In her March speech at an N.A.A.C.P. event in Georgia, Ms. Sherrod recalled a period 24 years ago when she worked for a nonprofit agency that helped rural farmers fight bankruptcy. In the excerpt, she spoke of helping a white farmer, but not with the “full force” that she then believed black farmers needed. She said the farmer ultimately opened her eyes to the truth that white farmers faced much the same threat as blacks and that “there is no difference between us.” Her message was confirmed by the white farmer’s family. “She’s a good friend,” said Eloise Spooner. “She helped us save our farm.”

The N.A.A.C.P. also had to apologize after swallowing the excerpt and condemning Ms. Sherrod. The organization certainly should have first checked with its chapter in rural Georgia, which had the full speech on tape.

I do not care if she is a racist, just as long as government officials act in an above-board and ethical fashion, and when Miss Sherrod failed to do so, she purportedly repented. This does not take away from the fact that the NAACP is a left-wing political advocacy organization that never admits to that.
The administration’s haste to fire Ms. Sherrod was unfair and unseemly. She told of how an agriculture under secretary phoned her to demand she resign instantly via her BlackBerry. The official anxiously cited the likelihood the furor would “be on Glenn Beck tonight.”
It is more than a little disgusting that the United States federal government and its employees, agents, and whatnot is/are apparently afraid of what a cable talk show host may or may not say.
By the time the conservative commentator took up the issue, the full transcript of the speech was out and Mr. Beck was citing Ms. Sherrod — but as a victim of administration recklessness. This time, he was right.
It is what it is and the New York Times credited Glenn Beck properly. This roughly summarizes what happened and what all the important parts are. I am still miffed that after unjustifiably firing the woman the government spent our money (well, China's money) inventing a new one for her at purportedly our expense because they feared media backlash that never came and would never come. This is fake accountability at its best.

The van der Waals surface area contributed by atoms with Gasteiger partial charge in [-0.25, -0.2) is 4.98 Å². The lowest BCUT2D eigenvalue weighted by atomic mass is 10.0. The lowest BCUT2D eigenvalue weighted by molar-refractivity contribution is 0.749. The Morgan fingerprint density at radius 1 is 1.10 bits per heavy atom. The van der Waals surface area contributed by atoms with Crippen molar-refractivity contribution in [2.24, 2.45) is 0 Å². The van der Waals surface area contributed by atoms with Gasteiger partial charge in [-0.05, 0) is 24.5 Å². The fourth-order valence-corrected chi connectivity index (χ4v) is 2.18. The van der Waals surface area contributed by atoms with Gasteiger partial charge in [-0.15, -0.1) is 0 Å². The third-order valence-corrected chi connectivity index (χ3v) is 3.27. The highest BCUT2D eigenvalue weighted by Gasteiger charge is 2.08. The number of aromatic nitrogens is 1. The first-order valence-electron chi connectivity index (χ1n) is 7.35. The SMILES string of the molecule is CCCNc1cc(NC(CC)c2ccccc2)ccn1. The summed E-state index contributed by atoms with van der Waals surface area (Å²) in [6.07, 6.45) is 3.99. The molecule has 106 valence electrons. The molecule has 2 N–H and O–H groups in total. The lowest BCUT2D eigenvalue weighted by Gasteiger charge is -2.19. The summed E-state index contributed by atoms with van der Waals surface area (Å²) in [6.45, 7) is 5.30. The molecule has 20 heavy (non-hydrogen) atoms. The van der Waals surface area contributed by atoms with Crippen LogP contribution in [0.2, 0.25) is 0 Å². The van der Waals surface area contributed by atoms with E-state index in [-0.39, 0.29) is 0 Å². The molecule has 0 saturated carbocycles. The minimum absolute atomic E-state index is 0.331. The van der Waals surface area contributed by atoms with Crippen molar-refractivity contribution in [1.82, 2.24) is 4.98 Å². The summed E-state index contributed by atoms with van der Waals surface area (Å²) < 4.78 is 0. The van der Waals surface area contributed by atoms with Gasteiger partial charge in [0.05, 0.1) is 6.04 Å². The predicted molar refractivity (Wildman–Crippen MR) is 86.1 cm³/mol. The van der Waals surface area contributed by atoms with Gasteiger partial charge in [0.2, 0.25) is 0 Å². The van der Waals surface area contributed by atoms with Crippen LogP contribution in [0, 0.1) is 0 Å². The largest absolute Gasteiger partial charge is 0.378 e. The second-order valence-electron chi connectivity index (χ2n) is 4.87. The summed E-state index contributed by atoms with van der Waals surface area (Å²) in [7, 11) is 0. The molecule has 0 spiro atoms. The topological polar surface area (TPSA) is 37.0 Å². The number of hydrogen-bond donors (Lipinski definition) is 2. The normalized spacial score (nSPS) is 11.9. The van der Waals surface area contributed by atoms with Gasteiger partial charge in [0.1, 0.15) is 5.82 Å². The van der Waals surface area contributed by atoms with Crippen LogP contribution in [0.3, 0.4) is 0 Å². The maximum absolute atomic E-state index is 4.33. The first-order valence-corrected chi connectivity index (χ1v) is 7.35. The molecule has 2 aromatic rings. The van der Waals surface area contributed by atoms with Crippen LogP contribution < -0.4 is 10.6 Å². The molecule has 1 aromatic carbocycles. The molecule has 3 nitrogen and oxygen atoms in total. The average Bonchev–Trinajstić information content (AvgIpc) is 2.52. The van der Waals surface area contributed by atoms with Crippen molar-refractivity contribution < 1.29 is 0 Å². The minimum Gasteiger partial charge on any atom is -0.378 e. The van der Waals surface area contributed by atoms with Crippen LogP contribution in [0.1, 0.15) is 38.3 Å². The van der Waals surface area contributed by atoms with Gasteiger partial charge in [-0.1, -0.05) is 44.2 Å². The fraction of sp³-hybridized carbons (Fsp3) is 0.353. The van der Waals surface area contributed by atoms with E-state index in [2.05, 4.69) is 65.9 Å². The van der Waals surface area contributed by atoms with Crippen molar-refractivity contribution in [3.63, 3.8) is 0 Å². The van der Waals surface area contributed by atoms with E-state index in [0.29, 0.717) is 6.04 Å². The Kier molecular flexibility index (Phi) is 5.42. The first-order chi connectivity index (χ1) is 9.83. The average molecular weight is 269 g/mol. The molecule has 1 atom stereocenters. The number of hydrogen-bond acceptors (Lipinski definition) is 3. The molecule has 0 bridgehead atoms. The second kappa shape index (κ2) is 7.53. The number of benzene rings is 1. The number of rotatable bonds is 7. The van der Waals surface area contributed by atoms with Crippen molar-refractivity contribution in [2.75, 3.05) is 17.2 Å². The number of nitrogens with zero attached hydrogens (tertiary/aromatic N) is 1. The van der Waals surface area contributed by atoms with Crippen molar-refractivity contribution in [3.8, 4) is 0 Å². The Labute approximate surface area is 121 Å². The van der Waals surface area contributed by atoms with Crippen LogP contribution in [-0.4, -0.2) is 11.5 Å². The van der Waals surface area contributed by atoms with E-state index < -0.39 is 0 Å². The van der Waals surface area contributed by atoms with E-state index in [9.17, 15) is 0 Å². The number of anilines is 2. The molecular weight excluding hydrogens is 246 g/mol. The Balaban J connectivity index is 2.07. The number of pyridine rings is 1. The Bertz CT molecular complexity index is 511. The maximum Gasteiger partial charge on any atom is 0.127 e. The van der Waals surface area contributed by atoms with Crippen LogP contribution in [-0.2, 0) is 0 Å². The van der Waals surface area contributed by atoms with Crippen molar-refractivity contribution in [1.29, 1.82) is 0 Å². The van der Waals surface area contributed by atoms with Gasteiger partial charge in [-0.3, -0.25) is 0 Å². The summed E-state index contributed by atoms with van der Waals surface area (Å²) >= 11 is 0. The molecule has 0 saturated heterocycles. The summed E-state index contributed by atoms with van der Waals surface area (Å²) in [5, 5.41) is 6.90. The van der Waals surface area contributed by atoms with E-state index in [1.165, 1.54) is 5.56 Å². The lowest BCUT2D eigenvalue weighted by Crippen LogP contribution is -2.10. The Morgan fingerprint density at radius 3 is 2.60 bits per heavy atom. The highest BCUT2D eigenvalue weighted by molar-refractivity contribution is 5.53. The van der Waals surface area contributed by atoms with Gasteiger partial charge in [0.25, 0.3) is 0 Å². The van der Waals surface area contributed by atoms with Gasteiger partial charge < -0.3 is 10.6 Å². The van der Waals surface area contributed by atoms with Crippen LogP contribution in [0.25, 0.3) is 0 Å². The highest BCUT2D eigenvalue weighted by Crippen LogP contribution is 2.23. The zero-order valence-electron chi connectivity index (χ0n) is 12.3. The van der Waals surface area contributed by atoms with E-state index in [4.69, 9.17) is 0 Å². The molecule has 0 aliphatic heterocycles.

The context is the escalation of racial politics in the wake of President Obama's policies. Victor Davis Hanson summarized it well recently and I hope I can delve into it further in the future. Relevant is a sad double-standard (not that I am against double-standards but this one is unfortunate) that existed prior to the Obama policies taking effect, but was always unfortunate.
The National Association for the Advancement of Colored People has claimed that the loosely organized Tea Party includes "racist elements." The National Council of La Raza has ripped the state of Arizona for its new anti-illegal alien legislation. Jesse Jackson characterized aspects of the multimillion-dollar bidding war to acquire basketball superstar LeBron James in terms of masters and slaves. Pundits are arguing whether the fringe racist New Black Panther Party is analogous to the Klan.

In turn, a number of Americans want to know why -- nearly a half-century after the Civil Rights Act, affirmative action and Great Society programs -- some national lobbying organizations still identify themselves by archaic tribal terms such as "colored people" or "La Raza" ("the race") when it would be taboo for other groups to adopt such racial nomenclature... the country passed the old white/black divide years ago. We are a racially diverse society of Asians, blacks, Hispanics, whites, and mixtures of all that and more. In a world of conservative Cubans and liberal whites, race is no longer necessarily a guide to politics.... The more the president appeals to his base in racial terms, the more his appointees identify themselves as members of a particular tribe, and the more political issues are framed by racial divisions, so all the more such racial obsession creates a backlash among the racially diverse American people.

America has largely moved beyond race. Tragically, our president and a host of his supportive special interests have not.